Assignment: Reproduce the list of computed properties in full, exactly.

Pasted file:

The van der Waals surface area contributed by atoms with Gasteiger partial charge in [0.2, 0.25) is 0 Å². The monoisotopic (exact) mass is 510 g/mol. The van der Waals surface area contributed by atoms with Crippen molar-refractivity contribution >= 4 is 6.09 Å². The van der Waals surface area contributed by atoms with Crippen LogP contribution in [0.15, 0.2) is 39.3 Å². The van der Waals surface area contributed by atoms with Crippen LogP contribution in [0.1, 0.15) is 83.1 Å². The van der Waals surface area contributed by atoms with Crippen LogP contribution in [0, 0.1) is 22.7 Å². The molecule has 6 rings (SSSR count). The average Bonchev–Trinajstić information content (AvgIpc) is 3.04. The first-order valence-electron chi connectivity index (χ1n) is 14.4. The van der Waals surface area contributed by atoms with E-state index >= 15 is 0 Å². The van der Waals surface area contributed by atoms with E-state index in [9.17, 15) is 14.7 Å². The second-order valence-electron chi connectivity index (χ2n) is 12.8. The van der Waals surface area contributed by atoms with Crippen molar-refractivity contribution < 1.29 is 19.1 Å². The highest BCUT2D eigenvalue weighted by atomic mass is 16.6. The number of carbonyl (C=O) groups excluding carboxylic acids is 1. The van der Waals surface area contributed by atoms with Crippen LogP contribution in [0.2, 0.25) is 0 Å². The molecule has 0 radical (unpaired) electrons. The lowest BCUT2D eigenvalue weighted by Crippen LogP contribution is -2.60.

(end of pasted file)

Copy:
The van der Waals surface area contributed by atoms with Gasteiger partial charge in [0.2, 0.25) is 0 Å². The monoisotopic (exact) mass is 510 g/mol. The van der Waals surface area contributed by atoms with Crippen molar-refractivity contribution >= 4 is 6.09 Å². The van der Waals surface area contributed by atoms with Crippen LogP contribution in [0.15, 0.2) is 39.3 Å². The van der Waals surface area contributed by atoms with Crippen LogP contribution in [0.1, 0.15) is 83.1 Å². The van der Waals surface area contributed by atoms with Crippen LogP contribution in [0, 0.1) is 22.7 Å². The molecule has 6 rings (SSSR count). The average Bonchev–Trinajstić information content (AvgIpc) is 3.04. The first-order valence-electron chi connectivity index (χ1n) is 14.4. The van der Waals surface area contributed by atoms with E-state index >= 15 is 0 Å². The van der Waals surface area contributed by atoms with E-state index in [9.17, 15) is 14.7 Å². The second-order valence-electron chi connectivity index (χ2n) is 12.8. The van der Waals surface area contributed by atoms with Crippen molar-refractivity contribution < 1.29 is 19.1 Å². The highest BCUT2D eigenvalue weighted by atomic mass is 16.6. The number of carbonyl (C=O) groups excluding carboxylic acids is 1. The van der Waals surface area contributed by atoms with Crippen LogP contribution in [0.2, 0.25) is 0 Å². The molecule has 0 radical (unpaired) electrons. The lowest BCUT2D eigenvalue weighted by Crippen LogP contribution is -2.60.